A well-known filmmaker and conservationist who was at sea with "Crocodile Hunter" Steve Irwin last week when Irwin was fatally stung by a stingray refutes speculation that Irwin in any way caused the stingray to attack.
Philippe Cousteau, president of Earth Echo International, was working on a TV documentary with Irwin that the two were co-hosting, and tried to revive him.
Irwin was killed Sept. 4 when he was pierced in the chest by the stingray's barb off Australia's Great Barrier Reef.
His death has prompted an outpouring of grief around the world
"It was a tragic accident, really," Cousteau told co-anchor Hannah Storm on The Early Show Friday. "Steve was free-diving, snorkeling. We were preparing that afternoon to go for a dive for the documentary … and Steve was always so full of life and energy, he just couldn't sit still. So, he wanted to go for a snorkel.
"I wasn't on that dive, but he was doing something that I've seen and done dozens of times, and seen on the cover of scuba diving magazines.
"He was swimming alongside a stingray and the animal happened to whip to the side, and it was just a freakish incident that the tail whipped around and the barb found its way to his heart. He was brought back to the boat, and we did everything we could to revive him but, when we got to the paramedics about an hour later, he was pronounced dead."
Asked about conjecture that Irwin might have somehow antagonized the stingray, Cousteau shot back: "That's untrue and it's ridiculous. He was not doing anything, as I said earlier, that I have not done or thousands of scuba divers haven't done swimming near a stingray. He was not molesting it. He was not touching it. He was doing nothing of the sort."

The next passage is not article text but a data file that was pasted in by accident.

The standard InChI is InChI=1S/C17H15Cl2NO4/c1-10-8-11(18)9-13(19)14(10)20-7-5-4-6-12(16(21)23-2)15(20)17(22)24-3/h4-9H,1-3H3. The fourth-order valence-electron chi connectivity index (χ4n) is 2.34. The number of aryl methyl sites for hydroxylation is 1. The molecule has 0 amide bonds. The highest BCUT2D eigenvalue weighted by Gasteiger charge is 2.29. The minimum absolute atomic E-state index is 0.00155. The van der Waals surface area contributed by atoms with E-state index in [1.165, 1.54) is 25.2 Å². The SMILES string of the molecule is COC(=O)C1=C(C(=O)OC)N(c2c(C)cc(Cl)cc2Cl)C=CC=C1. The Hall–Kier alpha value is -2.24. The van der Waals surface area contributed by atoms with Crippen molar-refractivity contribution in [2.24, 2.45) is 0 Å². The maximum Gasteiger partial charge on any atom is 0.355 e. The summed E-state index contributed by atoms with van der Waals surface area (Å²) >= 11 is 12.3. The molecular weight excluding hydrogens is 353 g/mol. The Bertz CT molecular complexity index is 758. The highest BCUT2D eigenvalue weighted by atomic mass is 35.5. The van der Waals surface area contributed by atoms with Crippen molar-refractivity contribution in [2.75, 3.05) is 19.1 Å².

Cousteau says Irwin's wife and two young children are "going through unimaginable pain right now and our thoughts are with them. One of the things that impressed me the most when I first met Steve is how much he loved his family and how much his family loved him, and his friends. I mean, the whole the zoo and all the staff and everybody I had the privilege to meet and work with, were like an extension of his family."
The Irwins asked Cousteau to finish the documentary, and he just did.
"It was very difficult," Cousteau said, "but when … Steve's manager called me a couple mornings after the tragedy and he asked me to continue with the film, and the rest of the crew, as well, it was an immediate, 'Yes,' of course. But everybody pulled through and made it happen."
The film is called "Ocean's Deadliest," Cousteau pointed out, "and, while we were looking at dangerous and wild animals, some of the most venomous and deadly creatures in the ocean, the conclusion of the film is that humankind is the unsustainable, deadly creature in the ocean, that all of these animals have an important place in the ecosystem, and that it's us who need to learn to live with them.
"And I think that was Steve's message in conservation, and his dedication to exploring and understanding and bringing the wonder of the natural world to people everywhere."